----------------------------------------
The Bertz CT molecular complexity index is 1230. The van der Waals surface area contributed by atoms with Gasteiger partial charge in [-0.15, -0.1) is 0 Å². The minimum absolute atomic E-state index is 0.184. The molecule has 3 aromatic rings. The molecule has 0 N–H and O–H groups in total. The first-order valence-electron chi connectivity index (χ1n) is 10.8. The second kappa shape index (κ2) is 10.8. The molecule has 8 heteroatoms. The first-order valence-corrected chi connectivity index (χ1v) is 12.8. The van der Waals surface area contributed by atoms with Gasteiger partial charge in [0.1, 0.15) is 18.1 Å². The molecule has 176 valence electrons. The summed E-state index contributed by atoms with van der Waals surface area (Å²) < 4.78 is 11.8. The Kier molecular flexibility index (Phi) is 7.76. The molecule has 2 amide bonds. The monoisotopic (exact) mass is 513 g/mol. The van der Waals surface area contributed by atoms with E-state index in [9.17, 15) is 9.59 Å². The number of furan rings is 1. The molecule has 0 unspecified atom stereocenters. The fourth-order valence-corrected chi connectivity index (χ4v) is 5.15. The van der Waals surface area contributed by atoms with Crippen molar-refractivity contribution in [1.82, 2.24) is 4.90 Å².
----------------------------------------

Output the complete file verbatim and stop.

The Bertz CT molecular complexity index is 1230. The van der Waals surface area contributed by atoms with Gasteiger partial charge in [-0.15, -0.1) is 0 Å². The minimum absolute atomic E-state index is 0.184. The molecule has 3 aromatic rings. The molecule has 0 N–H and O–H groups in total. The first-order valence-electron chi connectivity index (χ1n) is 10.8. The second kappa shape index (κ2) is 10.8. The molecule has 8 heteroatoms. The first-order valence-corrected chi connectivity index (χ1v) is 12.8. The van der Waals surface area contributed by atoms with Gasteiger partial charge in [0.1, 0.15) is 18.1 Å². The molecule has 176 valence electrons. The summed E-state index contributed by atoms with van der Waals surface area (Å²) < 4.78 is 11.8. The Kier molecular flexibility index (Phi) is 7.76. The molecule has 2 amide bonds. The monoisotopic (exact) mass is 513 g/mol. The van der Waals surface area contributed by atoms with E-state index in [9.17, 15) is 9.59 Å². The number of furan rings is 1. The molecule has 0 unspecified atom stereocenters. The fourth-order valence-corrected chi connectivity index (χ4v) is 5.15. The van der Waals surface area contributed by atoms with Crippen molar-refractivity contribution in [1.82, 2.24) is 4.90 Å².